Aiden took a slow, deep breath to clear his head of the flashes of the many—too many to forget—scenes of unspeakable cruelty he’d witnessed. Soldiers risked capture and torture every day. But seeing children tortured and murdered affected even the most hardened, experienced men, and he was one hardened bastard.

With his AR-15 poised to fire, he opened the door slowly, doing an immediate visual of the dimly-lit space. Mats were scattered on the floor where the guards must have rested. Two boys huddled in the corner, their hands and feet tied together and hitched to a post. Alive. A small ray of sunshine in this skewed world where children and women’s lives were considered expendable.

A still man lay at the children’s feet, immobile, possibly unconscious. Aiden’s heart pumped hard and his breath stalled.

Did the sick bastards plan to use the children to lure them into a trap? The Taliban wasn’t against booby-trapping their victims as bombs. With Jenkins behind him, Aiden signaled to cover him while he approached.

Moving deeper in to the dark hut, Aiden spoke in Pashto. “We are here to help. We won’t hurt you.”

Keeping his rifle pointed at the man on the floor, he walked slowly toward the children. “I’m here to take you home. You don’t have to be afraid.”

In his heavy armor and night-vision goggles, and his over six and half foot size, he must have looked like a monster out of a child’s worst nightmare. He’d been told often enough that was one scary-looking dude—great for intimidating the enemy and unintentionally traumatizing the entire civilian population of Afghanistan.

The bigger of the two boys spoke in English. “Don’t hurt our father. He’s…”

“Your father?” Aiden focused on the man on the floor. “This is your father?”

“They beat him until he stopped talking.”

A plaintive cry from the smaller boy, “Is he going to die?”

Aiden looked down on the thin man who didn’t have any obvious evidence of a wired vest underneath his filthy robe. His swollen eyes were closed and his mouth hung open.

Aiden did a quick inspection of the terrified children. Both trembled, from both fear and the cold, since they were wearing only thin robes, and the room was frigid in the early morning hours. “Did they hurt you, too?”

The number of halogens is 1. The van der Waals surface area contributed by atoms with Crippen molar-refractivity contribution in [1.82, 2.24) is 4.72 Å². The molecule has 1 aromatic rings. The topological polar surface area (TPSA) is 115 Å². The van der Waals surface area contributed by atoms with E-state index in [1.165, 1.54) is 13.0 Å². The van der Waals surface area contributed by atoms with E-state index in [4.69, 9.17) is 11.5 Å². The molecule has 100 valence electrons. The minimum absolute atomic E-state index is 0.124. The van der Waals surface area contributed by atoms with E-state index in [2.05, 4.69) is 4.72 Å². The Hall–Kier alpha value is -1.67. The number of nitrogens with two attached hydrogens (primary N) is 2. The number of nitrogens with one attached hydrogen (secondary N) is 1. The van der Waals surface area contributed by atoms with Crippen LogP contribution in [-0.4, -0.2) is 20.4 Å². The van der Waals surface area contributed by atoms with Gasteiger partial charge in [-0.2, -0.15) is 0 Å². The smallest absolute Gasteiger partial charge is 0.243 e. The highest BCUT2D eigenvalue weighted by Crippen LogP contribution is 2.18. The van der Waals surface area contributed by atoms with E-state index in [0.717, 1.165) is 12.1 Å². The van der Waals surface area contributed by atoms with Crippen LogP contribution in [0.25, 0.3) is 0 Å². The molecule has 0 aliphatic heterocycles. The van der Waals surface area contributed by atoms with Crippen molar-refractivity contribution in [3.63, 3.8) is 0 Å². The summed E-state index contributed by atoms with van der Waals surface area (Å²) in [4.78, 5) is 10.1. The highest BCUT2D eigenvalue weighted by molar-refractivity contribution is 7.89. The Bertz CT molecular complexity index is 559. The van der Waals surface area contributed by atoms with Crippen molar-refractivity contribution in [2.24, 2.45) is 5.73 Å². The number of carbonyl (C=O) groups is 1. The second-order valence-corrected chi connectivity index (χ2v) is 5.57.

“No, they made us watch them beat our father to show us what would happen if we help Americans.” His high-pitched voice quivered and tears rolled down his dirt-streaked face.

Aiden heard Jenkins mutter as he moved closer with his rifle pointed still on the probably-unconscious man on the floor, “Wish I had a chance to shoot all the fuckers.”

Aiden kneeled down, shoved his night goggles to the top of his head, and untied the boys’ hands and feet, while Jenkins bent over the father to assess his status. He didn’t need to remind Jenkins that the jihadist didn’t follow the Geneva Convention of humane treatment, and might have rigged the father with explosives to blow them sky-high to the promised paradise of Jannah.

Jenkins looked up at Aiden with a shit-eating grin. “I can die a happy man. I’ve been on a mission with Delta.” Then gingerly opened the front of the man’s robes

Aiden released the breath he hadn’t realized he had been holding when the unconscious man was clear. No devices, only major bruising and contusions on his chest.

To distract the children from their father’s injuries, Aiden spoke in a soft, re-assuring voice, “We’re going to make sure you and your father get home safe.” The older rubbed his wrists where he had been bound, than ran his hands up and down his scrawny arms to warm himself.

This wasn’t what he had signed up for when he had been inspired to fight Al Qaeda after 911.

Aiden pulled two Snickers bars from his jacket. Sometimes you needed good old American comforts to get through the shit storm of fighting bad guys. “You eat candy?”

The oldest watched Aiden warily. His younger brother’s lower lip wobbled, but his eyes widened in anticipation.

Aiden handed his secret stash to the boys. Tearing away the wrapper, the younger stuffed half the candy bar into his mouth. A boy after his own heart. Why take the time to chew?

The older boy examined the candy bar carefully before he took a large bite.

Jenkins stood after his exam. “He’s unconscious from the beating, but I find no obvious signs of bleeding. We need to get him to the chopper.”

“Then let’s get out of here.” Aiden nodded at Jenkins.

Parker, who’d been guarding the entrance, stepped in. “Sir, do you want me to carry the boys or walk point?”